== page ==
Potato Power: From Chuño to French Fries.*                                                                

The following project has been part of an ongoing Nomomente community engagement since 2018.

Last May took place the 10th World Potato Congress in Cusco, Peru, I did not know the global  importance of such crop and its meaning in the Peruvian heritage. In fact potato is an international crop, it is consumed in 163 countries, with a production of more than 400 thousand metric tons per year and it is the third most important crop worldwide, after wheat and rice, and due to its high nutritive content in potassium, vitamin C, B-6, fibre, magnesium and antioxidants nearly 1.3 billion people include it in their daily diet.

Peru is at the origin of the modern potato. Historically from the pre- Incas culture, potatoes have been the “queens” of the table. The earliest archaeologically verified potato tuber was found on 800-500 BC near the Titicaca Lake. Later, between the 1500s and 1600s, potatoes were introduced and exported in Europe and Africa. More recently, in the 1700s, it was diffused in Asia and North America. Nowadays, Peru has nearly 4000 thousand potato varieties and it is a global reference in innovative agricultural initiatives, such as the international potato seed bank, biocultural

products associated with potato, traditional knowledge and biocontrol’s trials above regular altitudes to face climate chance.

In conjunction with its history and its economic importance, potatoes have been adopted as a landmark for the communities surrounding the sacred valley of Cusco. As a result six Indigenous communities, comprised of nearly 7000 people have become the potato guardians and built the Potato Park.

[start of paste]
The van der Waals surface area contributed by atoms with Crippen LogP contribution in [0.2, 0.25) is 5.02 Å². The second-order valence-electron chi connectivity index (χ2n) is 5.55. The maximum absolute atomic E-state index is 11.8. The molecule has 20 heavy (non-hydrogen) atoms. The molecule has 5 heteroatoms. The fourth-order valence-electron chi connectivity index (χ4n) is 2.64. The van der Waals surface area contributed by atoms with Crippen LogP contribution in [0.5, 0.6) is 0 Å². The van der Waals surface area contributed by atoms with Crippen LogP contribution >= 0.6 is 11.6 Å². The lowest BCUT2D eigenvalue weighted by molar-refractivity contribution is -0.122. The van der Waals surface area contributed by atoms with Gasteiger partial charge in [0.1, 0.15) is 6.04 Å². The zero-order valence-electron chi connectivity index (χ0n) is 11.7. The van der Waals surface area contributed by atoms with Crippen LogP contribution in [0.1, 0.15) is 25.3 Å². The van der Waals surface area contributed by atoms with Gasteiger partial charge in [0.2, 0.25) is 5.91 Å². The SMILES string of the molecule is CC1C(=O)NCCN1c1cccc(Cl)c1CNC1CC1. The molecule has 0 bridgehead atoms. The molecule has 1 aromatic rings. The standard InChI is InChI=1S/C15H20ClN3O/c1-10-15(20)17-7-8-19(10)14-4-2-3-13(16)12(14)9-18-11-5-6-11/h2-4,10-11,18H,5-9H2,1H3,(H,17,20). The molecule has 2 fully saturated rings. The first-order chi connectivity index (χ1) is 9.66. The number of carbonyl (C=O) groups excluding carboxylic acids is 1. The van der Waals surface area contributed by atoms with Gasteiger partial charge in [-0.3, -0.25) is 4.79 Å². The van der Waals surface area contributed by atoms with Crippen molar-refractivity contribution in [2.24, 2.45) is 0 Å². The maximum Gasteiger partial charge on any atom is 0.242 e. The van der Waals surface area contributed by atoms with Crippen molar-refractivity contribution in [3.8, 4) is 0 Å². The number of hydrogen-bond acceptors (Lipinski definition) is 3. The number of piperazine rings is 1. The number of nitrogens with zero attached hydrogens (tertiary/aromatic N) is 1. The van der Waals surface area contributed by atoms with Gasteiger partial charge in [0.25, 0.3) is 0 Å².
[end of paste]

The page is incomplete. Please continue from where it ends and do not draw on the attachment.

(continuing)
The potato Park is one of the best references of Indigenous rural innovation in the world. It is located in Pisaq, the Peruvian Andes. This project uses knowledge, practices, customs, and pre-hispanic technologies

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typical of the Inca civilization, and adapts them to the context of contemporary society by using the collective work of their communities, the biogenetic conditions of their natural resources and the "sumak kawsay,” a lifestyle founded on the Quechua cosmology of respect and balance with “pachamama”, or mother earth and nature.

The Potato Park is an example of where traditional knowledge and new innovative technologies work together, not only to bring development to the communities through the production of byproducts derived from potato such as shampoos, soaps, medicinal inputs and tourism, but to face climate change issues that threats such as food sovereignty on the region.

 

Looking at the potato park experience and taking into account the exhaustive work from the communities behind this crop, we can set forth the main recommendations to create sustainable systems to enrich the potato production and its quality, as well as the improvement of the livelihood of the people surrounding this crop such as:

 

  • Promote small farmers opportunities to access to high-value markets.

  • Building an inclusive supplier chain.

  • Implementing smart agriculture practices (soil- regeneration, bio-based products – bio-fortification)

  • Climate change varietal development (Genomic selections).

  • Farmer education via their kids.

  • Innovative tools to add value to the product.

  • Promoting potato entrepreneurship in younger generations.

  • Market integration, and reduction of asymmetric information.

 

We invite you to reflect where does the potato come from? We have the responsibility to be another link of the “sumak kawsay”. Let’s support our Indigenous fellows in this journey.

*Chuño: is a freeze-dried potato product traditionally made by Quechua communities.

French Fries: are batonnet-cut deep-fried potatoes dish famous around the world.

Photography and text by Miguel Eduardo Monroy

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